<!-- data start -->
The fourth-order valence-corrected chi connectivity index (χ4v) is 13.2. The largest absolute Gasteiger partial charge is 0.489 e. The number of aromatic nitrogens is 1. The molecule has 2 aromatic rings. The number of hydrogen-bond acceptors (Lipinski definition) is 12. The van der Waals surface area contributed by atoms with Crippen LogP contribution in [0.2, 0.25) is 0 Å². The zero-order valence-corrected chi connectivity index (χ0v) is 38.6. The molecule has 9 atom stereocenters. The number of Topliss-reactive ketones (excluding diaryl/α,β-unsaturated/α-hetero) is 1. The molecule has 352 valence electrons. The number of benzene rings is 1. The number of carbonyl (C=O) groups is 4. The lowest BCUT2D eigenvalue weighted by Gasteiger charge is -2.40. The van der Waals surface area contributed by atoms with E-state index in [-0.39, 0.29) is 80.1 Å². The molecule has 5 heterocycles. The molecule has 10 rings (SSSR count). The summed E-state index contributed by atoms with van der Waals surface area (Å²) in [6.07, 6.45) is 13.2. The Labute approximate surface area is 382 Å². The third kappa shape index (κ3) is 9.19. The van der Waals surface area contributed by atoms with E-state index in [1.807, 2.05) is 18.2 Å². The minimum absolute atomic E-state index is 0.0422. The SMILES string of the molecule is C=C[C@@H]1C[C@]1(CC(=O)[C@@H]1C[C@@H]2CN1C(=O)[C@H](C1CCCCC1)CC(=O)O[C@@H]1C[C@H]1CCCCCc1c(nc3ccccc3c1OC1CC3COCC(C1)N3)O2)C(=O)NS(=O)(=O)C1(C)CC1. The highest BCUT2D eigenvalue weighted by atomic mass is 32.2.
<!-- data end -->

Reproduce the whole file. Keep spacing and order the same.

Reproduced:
The fourth-order valence-corrected chi connectivity index (χ4v) is 13.2. The largest absolute Gasteiger partial charge is 0.489 e. The number of aromatic nitrogens is 1. The molecule has 2 aromatic rings. The number of hydrogen-bond acceptors (Lipinski definition) is 12. The van der Waals surface area contributed by atoms with Crippen LogP contribution in [0.2, 0.25) is 0 Å². The zero-order valence-corrected chi connectivity index (χ0v) is 38.6. The molecule has 9 atom stereocenters. The number of Topliss-reactive ketones (excluding diaryl/α,β-unsaturated/α-hetero) is 1. The molecule has 352 valence electrons. The number of benzene rings is 1. The number of carbonyl (C=O) groups is 4. The lowest BCUT2D eigenvalue weighted by Gasteiger charge is -2.40. The van der Waals surface area contributed by atoms with E-state index in [-0.39, 0.29) is 80.1 Å². The molecule has 5 heterocycles. The molecule has 10 rings (SSSR count). The summed E-state index contributed by atoms with van der Waals surface area (Å²) in [6.07, 6.45) is 13.2. The Labute approximate surface area is 382 Å². The third kappa shape index (κ3) is 9.19. The van der Waals surface area contributed by atoms with E-state index in [1.807, 2.05) is 18.2 Å². The minimum absolute atomic E-state index is 0.0422. The SMILES string of the molecule is C=C[C@@H]1C[C@]1(CC(=O)[C@@H]1C[C@@H]2CN1C(=O)[C@H](C1CCCCC1)CC(=O)O[C@@H]1C[C@H]1CCCCCc1c(nc3ccccc3c1OC1CC3COCC(C1)N3)O2)C(=O)NS(=O)(=O)C1(C)CC1. The highest BCUT2D eigenvalue weighted by atomic mass is 32.2.